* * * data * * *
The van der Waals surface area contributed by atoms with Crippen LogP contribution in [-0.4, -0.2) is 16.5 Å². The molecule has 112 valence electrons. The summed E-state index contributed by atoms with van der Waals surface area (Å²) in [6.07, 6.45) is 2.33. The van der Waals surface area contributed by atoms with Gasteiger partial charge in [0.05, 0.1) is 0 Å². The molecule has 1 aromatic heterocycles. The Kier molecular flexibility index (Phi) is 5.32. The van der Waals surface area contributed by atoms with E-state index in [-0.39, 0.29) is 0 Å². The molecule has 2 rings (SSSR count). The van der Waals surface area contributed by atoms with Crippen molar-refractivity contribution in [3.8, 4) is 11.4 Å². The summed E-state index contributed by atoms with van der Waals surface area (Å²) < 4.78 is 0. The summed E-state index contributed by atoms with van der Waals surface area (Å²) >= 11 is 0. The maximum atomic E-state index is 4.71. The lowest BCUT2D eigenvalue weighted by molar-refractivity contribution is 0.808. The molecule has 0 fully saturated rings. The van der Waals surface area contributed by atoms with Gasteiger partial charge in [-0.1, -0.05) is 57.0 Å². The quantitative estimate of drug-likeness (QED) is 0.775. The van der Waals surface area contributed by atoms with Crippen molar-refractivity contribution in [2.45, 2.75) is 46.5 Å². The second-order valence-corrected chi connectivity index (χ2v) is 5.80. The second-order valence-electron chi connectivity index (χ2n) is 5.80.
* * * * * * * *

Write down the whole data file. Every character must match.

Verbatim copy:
The van der Waals surface area contributed by atoms with Crippen LogP contribution in [-0.4, -0.2) is 16.5 Å². The molecule has 112 valence electrons. The summed E-state index contributed by atoms with van der Waals surface area (Å²) in [6.07, 6.45) is 2.33. The van der Waals surface area contributed by atoms with Gasteiger partial charge in [0.05, 0.1) is 0 Å². The molecule has 1 aromatic heterocycles. The Kier molecular flexibility index (Phi) is 5.32. The van der Waals surface area contributed by atoms with E-state index in [-0.39, 0.29) is 0 Å². The molecule has 2 rings (SSSR count). The van der Waals surface area contributed by atoms with Crippen molar-refractivity contribution in [3.8, 4) is 11.4 Å². The summed E-state index contributed by atoms with van der Waals surface area (Å²) < 4.78 is 0. The summed E-state index contributed by atoms with van der Waals surface area (Å²) >= 11 is 0. The maximum atomic E-state index is 4.71. The lowest BCUT2D eigenvalue weighted by molar-refractivity contribution is 0.808. The molecule has 0 fully saturated rings. The van der Waals surface area contributed by atoms with Gasteiger partial charge in [-0.1, -0.05) is 57.0 Å². The quantitative estimate of drug-likeness (QED) is 0.775. The van der Waals surface area contributed by atoms with Crippen molar-refractivity contribution in [2.45, 2.75) is 46.5 Å². The second-order valence-corrected chi connectivity index (χ2v) is 5.80. The second-order valence-electron chi connectivity index (χ2n) is 5.80.